Do The Work

Do The Work
Digitally Lit #250 – 6/6/2020

Hi all, welcome to issue #250 of Digitally Literate. Each week in this newsletter, I synthesize the news of the week in education, technology, & literacy. If you haven’t already, please subscribe if you would like this newsletter to show up in your inbox. Feel free to reach out and let me know what you think of this work at

Do The Work – To ensure that we don’t fall back to sleep in a state of complacency, we need to prepare for when the protests, social media buzz, & hashtags fade. In short, we need to do the work.

To address these challenges, we are creating a learning community to support individuals as they become allies, and then eventually accomplices for anti-racist work.

Please review & identify the level you believe best suits your needs. We will create safe, brave spaces to support your learning & growth. We need facilitators…so please consider helping out with this work.


Uncomfortable Conversations with a Black Man

Emmanuel Acho sits down to have an “uncomfortable conversation” with white America, in order to educate and inform on racism, system racism, social injustice, rioting & the hurt African Americans are feeling today.


The Story Has Gotten Away From Us

Betsy Morais and Alexandria Neason with a reset of the events that have occurred over the first sixth months of 2020.

As someone who regularly builds digital content, I really appreciate the style and design of this post. The photojournalism and writing pair nicely. You’ll also notice that the background for the page slowly fades to black as you scroll down. Awesome stuff.

The Floyd Protests Show That Twitter Is Real Life

You’ll sometimes see people suggest that social media, specifically Twitter, is not “real life.”

In this post, Charlie Warzel asks whether social media is a reflection of real life.

I reached out to Doug Belshaw to try and understand this and he suggested reading this to make sense of the society of the spectacle.

Protest misinformation is riding on the success of pandemic hoaxes

Misinformation about police brutality protests is being spread by the same sources as covid-19 denial. In a normal world, instead of worrying about Antifa bus panics, we’d be more concerned about some of the memes come to life in the boogaloo movement.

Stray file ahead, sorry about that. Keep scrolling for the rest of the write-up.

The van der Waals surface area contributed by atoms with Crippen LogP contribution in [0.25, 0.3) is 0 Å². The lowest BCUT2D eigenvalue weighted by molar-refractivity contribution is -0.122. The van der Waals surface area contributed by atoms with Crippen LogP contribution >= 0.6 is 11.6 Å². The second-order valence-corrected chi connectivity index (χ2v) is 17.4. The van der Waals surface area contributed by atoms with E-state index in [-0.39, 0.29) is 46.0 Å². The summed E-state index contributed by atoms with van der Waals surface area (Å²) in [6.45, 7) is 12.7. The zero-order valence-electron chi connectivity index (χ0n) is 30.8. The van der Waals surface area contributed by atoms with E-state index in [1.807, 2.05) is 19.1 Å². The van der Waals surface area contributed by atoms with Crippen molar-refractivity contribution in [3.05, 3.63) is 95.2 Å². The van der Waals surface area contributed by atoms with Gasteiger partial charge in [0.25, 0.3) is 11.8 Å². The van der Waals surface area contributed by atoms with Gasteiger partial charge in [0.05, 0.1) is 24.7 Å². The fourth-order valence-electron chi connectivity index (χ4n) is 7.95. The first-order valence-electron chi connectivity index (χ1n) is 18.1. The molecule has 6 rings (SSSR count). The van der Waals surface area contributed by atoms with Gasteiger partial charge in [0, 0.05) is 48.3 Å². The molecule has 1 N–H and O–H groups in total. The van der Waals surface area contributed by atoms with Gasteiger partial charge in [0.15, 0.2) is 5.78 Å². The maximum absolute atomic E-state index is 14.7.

The troubling results suggest what might come next.

We’re in the middle of a widespread misinformation/disinformation war. We know that critical evaluation of online information & media literacy has been a problem for decades. We now have forces that are leaning in on this weakness to put us in different worlds.

For more on this, read this report on source hacking.

Eight Lessons for Talking About Race, Racism, and Racial Justice

Some entry points on applying VPSA (Value, Problem, Solution, Action) to talk about race, racism, and racial justice.

  • Lead with Shared Values: Justice, Opportunity, Community, Equity;
  • Use Values as a Bridge, Not a Bypass;
  • Know the Counter Narratives;
  • Talk About the Systemic Obstacles to Equal Opportunity and Equal Justice;
  • Be Rigorously Solution-Oriented and Forward-Looking;
  • Consider Audience and Goals;
  • Be Explicit about the Different Causes of Racial vs. Socioeconomic Disparities;
  • Describe How Racial Bias and Discrimination Hold Us All Back.

7 Strategies Designed to Increase Student Engagement in Synchronous Online Discussions Using Video Conferencing

Caitlin Tucker with guidance on keeping it simple as you design online video discussions.

  • Provide students with an agenda and a list of discussion questions ahead of time;
  • Communicate your expectations for participation and behavior online;
  • Ask students to generate their own discussion questions;
  • Start every virtual conferencing session with an icebreaker question or a quick check-in;
  • Use the chat window strategically;
  • Host shorter sessions with fewer students;
  • Ask students to assess their participation online.


Beware of Performative Allyship

Some signs of performative allyship:

  • The post is usually simple;
  • It almost always expresses itself as outrage, disbelief, or anger “at the injustice”;
  • It refuses to acknowledge any personal responsibility for the systemic issues that provided the context for the relevant tragedy;
  • Perhaps most noticeable, it’s usually met with praise, approval, or admiration for the person expressing it.

Activism can’t begin and end with a hashtag. Here’s what you can do instead:

  • Act with your wallet;
  • Call out people in real life;
  • Inform yourself;
  • Do something that no one will ever know.



Real Gs move in silence like lasagna.

Lil Wayne

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Digitally Literate is a weekly review of the news, notes, tips, and tricks from the week that resonated with me.

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